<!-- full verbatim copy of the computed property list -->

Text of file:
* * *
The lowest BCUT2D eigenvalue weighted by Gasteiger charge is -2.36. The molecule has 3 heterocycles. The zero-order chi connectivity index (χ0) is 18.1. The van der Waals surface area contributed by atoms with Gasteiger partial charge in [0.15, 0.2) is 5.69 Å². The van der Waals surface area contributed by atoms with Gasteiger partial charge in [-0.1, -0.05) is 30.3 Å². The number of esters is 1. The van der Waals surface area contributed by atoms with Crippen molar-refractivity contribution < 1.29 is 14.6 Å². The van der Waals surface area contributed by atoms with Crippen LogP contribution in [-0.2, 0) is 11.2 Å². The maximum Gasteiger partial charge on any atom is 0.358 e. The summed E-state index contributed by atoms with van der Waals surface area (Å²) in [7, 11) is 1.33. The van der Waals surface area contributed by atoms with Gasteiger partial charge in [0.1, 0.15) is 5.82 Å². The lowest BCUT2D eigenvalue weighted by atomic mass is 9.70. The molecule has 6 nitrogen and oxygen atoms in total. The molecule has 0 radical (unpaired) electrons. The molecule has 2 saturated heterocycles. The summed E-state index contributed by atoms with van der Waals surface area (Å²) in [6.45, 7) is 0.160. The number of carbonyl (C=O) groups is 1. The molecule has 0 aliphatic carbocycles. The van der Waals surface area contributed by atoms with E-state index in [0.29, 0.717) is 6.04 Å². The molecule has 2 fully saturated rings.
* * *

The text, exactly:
The lowest BCUT2D eigenvalue weighted by Gasteiger charge is -2.36. The molecule has 3 heterocycles. The zero-order chi connectivity index (χ0) is 18.1. The van der Waals surface area contributed by atoms with Gasteiger partial charge in [0.15, 0.2) is 5.69 Å². The van der Waals surface area contributed by atoms with Gasteiger partial charge in [-0.1, -0.05) is 30.3 Å². The number of esters is 1. The van der Waals surface area contributed by atoms with Crippen molar-refractivity contribution < 1.29 is 14.6 Å². The van der Waals surface area contributed by atoms with Crippen LogP contribution in [-0.2, 0) is 11.2 Å². The maximum Gasteiger partial charge on any atom is 0.358 e. The summed E-state index contributed by atoms with van der Waals surface area (Å²) in [7, 11) is 1.33. The van der Waals surface area contributed by atoms with Gasteiger partial charge in [0.1, 0.15) is 5.82 Å². The lowest BCUT2D eigenvalue weighted by atomic mass is 9.70. The molecule has 6 nitrogen and oxygen atoms in total. The molecule has 0 radical (unpaired) electrons. The molecule has 2 saturated heterocycles. The summed E-state index contributed by atoms with van der Waals surface area (Å²) in [6.45, 7) is 0.160. The number of carbonyl (C=O) groups is 1. The molecule has 0 aliphatic carbocycles. The van der Waals surface area contributed by atoms with E-state index in [0.29, 0.717) is 6.04 Å². The molecule has 2 fully saturated rings.